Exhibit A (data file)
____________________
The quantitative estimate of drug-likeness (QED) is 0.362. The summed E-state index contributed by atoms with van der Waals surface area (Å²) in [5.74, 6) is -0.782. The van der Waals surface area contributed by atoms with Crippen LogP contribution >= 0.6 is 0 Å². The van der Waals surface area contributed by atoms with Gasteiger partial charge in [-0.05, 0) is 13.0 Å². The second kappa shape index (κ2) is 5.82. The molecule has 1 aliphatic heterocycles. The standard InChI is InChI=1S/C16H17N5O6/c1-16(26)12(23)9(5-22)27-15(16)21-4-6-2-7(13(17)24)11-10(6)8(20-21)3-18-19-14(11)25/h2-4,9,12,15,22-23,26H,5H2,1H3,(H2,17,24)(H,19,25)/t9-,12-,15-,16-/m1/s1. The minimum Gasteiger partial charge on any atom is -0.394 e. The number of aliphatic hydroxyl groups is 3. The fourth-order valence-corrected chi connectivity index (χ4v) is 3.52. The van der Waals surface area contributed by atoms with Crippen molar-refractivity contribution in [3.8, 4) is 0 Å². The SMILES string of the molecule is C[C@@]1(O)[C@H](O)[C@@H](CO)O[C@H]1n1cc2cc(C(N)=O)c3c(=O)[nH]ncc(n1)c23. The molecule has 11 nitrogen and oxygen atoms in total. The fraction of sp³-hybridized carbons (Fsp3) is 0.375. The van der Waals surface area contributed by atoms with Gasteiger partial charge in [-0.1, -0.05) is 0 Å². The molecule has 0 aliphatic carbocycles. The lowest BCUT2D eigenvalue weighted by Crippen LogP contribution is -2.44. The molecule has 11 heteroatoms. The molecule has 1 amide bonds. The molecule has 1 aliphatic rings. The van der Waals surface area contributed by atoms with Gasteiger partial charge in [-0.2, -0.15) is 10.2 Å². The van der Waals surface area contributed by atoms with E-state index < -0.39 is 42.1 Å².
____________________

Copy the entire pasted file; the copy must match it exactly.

The quantitative estimate of drug-likeness (QED) is 0.362. The summed E-state index contributed by atoms with van der Waals surface area (Å²) in [5.74, 6) is -0.782. The van der Waals surface area contributed by atoms with Crippen LogP contribution >= 0.6 is 0 Å². The van der Waals surface area contributed by atoms with Gasteiger partial charge in [-0.05, 0) is 13.0 Å². The second kappa shape index (κ2) is 5.82. The molecule has 1 aliphatic heterocycles. The standard InChI is InChI=1S/C16H17N5O6/c1-16(26)12(23)9(5-22)27-15(16)21-4-6-2-7(13(17)24)11-10(6)8(20-21)3-18-19-14(11)25/h2-4,9,12,15,22-23,26H,5H2,1H3,(H2,17,24)(H,19,25)/t9-,12-,15-,16-/m1/s1. The minimum Gasteiger partial charge on any atom is -0.394 e. The number of aliphatic hydroxyl groups is 3. The fourth-order valence-corrected chi connectivity index (χ4v) is 3.52. The van der Waals surface area contributed by atoms with Crippen molar-refractivity contribution in [3.8, 4) is 0 Å². The SMILES string of the molecule is C[C@@]1(O)[C@H](O)[C@@H](CO)O[C@H]1n1cc2cc(C(N)=O)c3c(=O)[nH]ncc(n1)c23. The molecule has 11 nitrogen and oxygen atoms in total. The fraction of sp³-hybridized carbons (Fsp3) is 0.375. The van der Waals surface area contributed by atoms with Gasteiger partial charge in [-0.1, -0.05) is 0 Å². The molecule has 0 aliphatic carbocycles. The lowest BCUT2D eigenvalue weighted by Crippen LogP contribution is -2.44. The molecule has 11 heteroatoms. The molecule has 1 amide bonds. The molecule has 1 aliphatic rings. The van der Waals surface area contributed by atoms with Gasteiger partial charge in [-0.2, -0.15) is 10.2 Å². The van der Waals surface area contributed by atoms with E-state index < -0.39 is 42.1 Å².